Them: Ooh, I’m sorry. That’s gotta suck.
Me: (putting on a smile) It’s ok, I like riding my bike! Wanna see my cool scar from mountain biking?
Or, if I was feeling particularly faithful that day: It’s ok, I know it’s part of God’s plan.
But if strangers from the running store can know the truth, I guess the rest of the world can know it too. I’m not running track anymore for Baylor. I got the stress fracture in my heel in October and since then my foot just hasn’t gotten well enough to run. At all. My doctor told me to expect to be completely pain free in walking before attempting to run again, and it took until March to get to that point. I tried the elliptical (the prereq to running, as directed by my athletic trainer) after that, in early March, and that produced a little pain. It wasn’t like, abject heel pain, but it was noticeably worse than before. By then my chances of coming back to be anywhere remotely in shape to race by May (the latest possible time in the collegiate season) seemed shot, and if I couldn’t even elliptical, no way could I run.
Even writing this I think, “Oh, why limit yourself, maybe you could get in shape by then” but runner’s delusions have to end at some point. I’ve spent this whole year in mental running purgatory of tentative preparation for a track season that may or may not happen. During spring break a couple weeks ago, I admitted to some friends for the first time that I wouldn’t compete this season. It seemed dirty, like giving up. But then I told that customer at the store, and realized I was ready to tell the world. While I’m grieving the loss of my last collegiate season, I am grateful at least to finally know, it is gone. It’s not going to happen. I won’t run any more meets in a Baylor jersey.
I used to run track at Baylor.
When I read other people’s blogs, I’m often frustrated at their lack of transparency or inability to tell the whole story, either from discretion or mere laziness. So, I figure if you’re on my blog, you might want the update on running rather than trying to cobble it together from Google, TFRRS and Facebook. Maybe you’re not all as curious or voyeuristic about other runners as I am, but if you are, read on.
The wall o’ text below can be summed up here:
- January – May: Yay track season! PRs all around!
- June – July: Tentative return to running
- August – October: Heel pain, ow. Oh, stress fracture.
- November – December: Biking and swimming galore. Am I ever going to run again?!
Last time I really wrote about this was after the 2011 cross country season. I had plantar fasciitis but I somehow managed to keep some semblance of running shape.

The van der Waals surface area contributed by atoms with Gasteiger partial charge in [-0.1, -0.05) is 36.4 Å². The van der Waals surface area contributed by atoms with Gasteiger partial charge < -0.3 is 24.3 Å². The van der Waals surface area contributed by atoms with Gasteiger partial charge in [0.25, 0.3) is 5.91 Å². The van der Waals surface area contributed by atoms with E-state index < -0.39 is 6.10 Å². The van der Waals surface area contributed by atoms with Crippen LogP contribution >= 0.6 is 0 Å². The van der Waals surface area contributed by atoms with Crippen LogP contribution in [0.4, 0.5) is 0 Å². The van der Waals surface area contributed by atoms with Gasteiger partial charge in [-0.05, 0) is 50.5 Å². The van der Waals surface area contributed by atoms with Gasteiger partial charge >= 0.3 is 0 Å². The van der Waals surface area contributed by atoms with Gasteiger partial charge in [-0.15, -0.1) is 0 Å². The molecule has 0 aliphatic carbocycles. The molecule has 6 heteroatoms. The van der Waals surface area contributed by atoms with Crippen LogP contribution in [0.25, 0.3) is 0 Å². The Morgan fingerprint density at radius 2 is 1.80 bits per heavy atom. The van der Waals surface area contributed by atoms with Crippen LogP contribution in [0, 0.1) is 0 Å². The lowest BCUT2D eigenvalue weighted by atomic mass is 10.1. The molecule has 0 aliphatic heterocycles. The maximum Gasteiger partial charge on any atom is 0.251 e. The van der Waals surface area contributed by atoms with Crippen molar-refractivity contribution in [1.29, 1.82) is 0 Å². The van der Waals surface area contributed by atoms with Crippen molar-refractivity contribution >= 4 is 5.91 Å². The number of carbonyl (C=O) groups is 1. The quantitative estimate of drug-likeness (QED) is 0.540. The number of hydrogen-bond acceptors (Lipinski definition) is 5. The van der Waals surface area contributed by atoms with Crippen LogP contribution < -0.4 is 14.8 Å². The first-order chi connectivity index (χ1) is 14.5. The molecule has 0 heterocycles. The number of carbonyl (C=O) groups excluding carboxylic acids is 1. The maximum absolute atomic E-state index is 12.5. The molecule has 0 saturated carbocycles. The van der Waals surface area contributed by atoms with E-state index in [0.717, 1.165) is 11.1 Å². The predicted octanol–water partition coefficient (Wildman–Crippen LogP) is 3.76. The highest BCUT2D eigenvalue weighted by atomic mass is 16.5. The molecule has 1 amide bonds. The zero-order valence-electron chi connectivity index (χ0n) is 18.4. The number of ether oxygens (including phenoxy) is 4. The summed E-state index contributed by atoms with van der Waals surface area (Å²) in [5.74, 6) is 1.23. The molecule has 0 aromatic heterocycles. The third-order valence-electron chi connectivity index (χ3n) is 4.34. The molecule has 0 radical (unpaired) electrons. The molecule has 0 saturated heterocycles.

After two weeks off, the PF got better and I hit a really nice segment of training through Christmas break. I ran a full indoor season, slightly upping my max-ever mileage to 60 miles/week. Some race weeks were less than that. I PR’d by a little bit in the mile (4:45), 3k (9:30), and 1200 of the DMR (3:25). Not stellar but pleasing. The trip to NYC was a highlight, in terms of running fast and having fun away from school with my teammates. Running was fun again. All systems go.
Spring break was fantastic. I spent a week roaming the trails of Austin and the shows of SXSW, and had time to finish applying for summer jobs. At a Mumford and Sons concert, my right foot started to hurt, but I figured it was probably because I had worn Nike Frees and been on my feet a long time. The show was amazing, by the way.
The rest of the spring was one of those seasons you long for. Even when I screwed up on the little things, I was having great workouts and long runs. Sometimes my arches hurt, but very mildly. I kept doing massages, icing, stretching, strengthening and all the other PT that PF mandates. The miles kept piling up in my logbook, accrued from chilly, early long runs with teammates, fresh tempos, before-class morning shakeouts, satisfying track days, and carefree afternoon doubles in the shade-dappled trails of Cameron Park.
I raced about every other weekend, and finally conquered my fear of doubling (so irrational). I didn’t race well in front of my home crowd at Texas Relays, but thanks to Stanford Magic a week later I was able to drop a nice 5k PR of 16:13. Two weeks later I PR’d in the 1500 (4:24) at our home meet. I PR’d at Drake in the 1600 leg of a DMR (4:43) and even grabbed an 800 PR on a 4×8 that night (2:10).
I wish I would have blogged during this time of my life, but I was probably too busy enjoying it ;)
Naturally, I had high hopes for the Big 12 Champs in Manhattan, Kansas in May. But for whatever reason, overconfidence, underconfidence, lack of prep, I ran 16:44 in the 5k there for 6th. The race had gone out fast thanks to Natosha Rogers (who would later place freaking 2nd in the 10k at the USA Olympic Trials), and after I dropped off the lead pack at the halfway point, I didn’t hold it together well. I knew dropping off would mean I would do poorly… and it did. Sometimes I probably shouldn’t think so much.